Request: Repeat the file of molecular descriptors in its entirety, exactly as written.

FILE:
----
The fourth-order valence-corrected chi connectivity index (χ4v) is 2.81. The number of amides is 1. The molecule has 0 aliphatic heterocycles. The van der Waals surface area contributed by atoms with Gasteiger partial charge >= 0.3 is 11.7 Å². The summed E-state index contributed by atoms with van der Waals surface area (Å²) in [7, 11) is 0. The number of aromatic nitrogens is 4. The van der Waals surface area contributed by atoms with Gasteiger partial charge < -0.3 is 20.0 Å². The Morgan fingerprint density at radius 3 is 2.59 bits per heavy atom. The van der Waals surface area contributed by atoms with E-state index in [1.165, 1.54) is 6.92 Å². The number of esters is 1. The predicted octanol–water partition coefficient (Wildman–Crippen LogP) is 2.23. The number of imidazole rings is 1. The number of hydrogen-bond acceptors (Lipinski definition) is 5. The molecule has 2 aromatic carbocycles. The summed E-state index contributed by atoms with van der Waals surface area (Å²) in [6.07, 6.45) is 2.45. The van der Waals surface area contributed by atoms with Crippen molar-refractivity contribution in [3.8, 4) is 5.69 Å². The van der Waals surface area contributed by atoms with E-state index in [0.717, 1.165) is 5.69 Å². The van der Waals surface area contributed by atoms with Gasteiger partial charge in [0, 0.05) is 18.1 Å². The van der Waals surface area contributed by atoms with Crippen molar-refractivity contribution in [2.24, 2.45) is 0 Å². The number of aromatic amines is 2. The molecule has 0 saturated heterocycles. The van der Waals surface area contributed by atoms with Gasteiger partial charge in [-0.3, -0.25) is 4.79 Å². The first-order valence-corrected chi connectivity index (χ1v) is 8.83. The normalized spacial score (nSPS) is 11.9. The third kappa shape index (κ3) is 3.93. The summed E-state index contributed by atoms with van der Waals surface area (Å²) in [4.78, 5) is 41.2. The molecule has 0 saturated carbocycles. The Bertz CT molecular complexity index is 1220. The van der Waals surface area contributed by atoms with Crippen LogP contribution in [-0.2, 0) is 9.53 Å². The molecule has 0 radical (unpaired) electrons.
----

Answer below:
The fourth-order valence-corrected chi connectivity index (χ4v) is 2.81. The number of amides is 1. The molecule has 0 aliphatic heterocycles. The van der Waals surface area contributed by atoms with Gasteiger partial charge >= 0.3 is 11.7 Å². The summed E-state index contributed by atoms with van der Waals surface area (Å²) in [7, 11) is 0. The number of aromatic nitrogens is 4. The van der Waals surface area contributed by atoms with Gasteiger partial charge < -0.3 is 20.0 Å². The Morgan fingerprint density at radius 3 is 2.59 bits per heavy atom. The van der Waals surface area contributed by atoms with E-state index in [1.165, 1.54) is 6.92 Å². The number of esters is 1. The predicted octanol–water partition coefficient (Wildman–Crippen LogP) is 2.23. The number of imidazole rings is 1. The number of hydrogen-bond acceptors (Lipinski definition) is 5. The molecule has 2 aromatic carbocycles. The summed E-state index contributed by atoms with van der Waals surface area (Å²) in [6.07, 6.45) is 2.45. The van der Waals surface area contributed by atoms with Crippen molar-refractivity contribution in [3.8, 4) is 5.69 Å². The van der Waals surface area contributed by atoms with E-state index in [0.717, 1.165) is 5.69 Å². The van der Waals surface area contributed by atoms with Gasteiger partial charge in [0, 0.05) is 18.1 Å². The van der Waals surface area contributed by atoms with Crippen molar-refractivity contribution in [2.24, 2.45) is 0 Å². The number of aromatic amines is 2. The molecule has 0 saturated heterocycles. The van der Waals surface area contributed by atoms with Gasteiger partial charge in [-0.3, -0.25) is 4.79 Å². The first-order valence-corrected chi connectivity index (χ1v) is 8.83. The normalized spacial score (nSPS) is 11.9. The third kappa shape index (κ3) is 3.93. The summed E-state index contributed by atoms with van der Waals surface area (Å²) in [4.78, 5) is 41.2. The molecule has 0 saturated carbocycles. The Bertz CT molecular complexity index is 1220. The van der Waals surface area contributed by atoms with Crippen LogP contribution in [-0.2, 0) is 9.53 Å². The molecule has 0 radical (unpaired) electrons.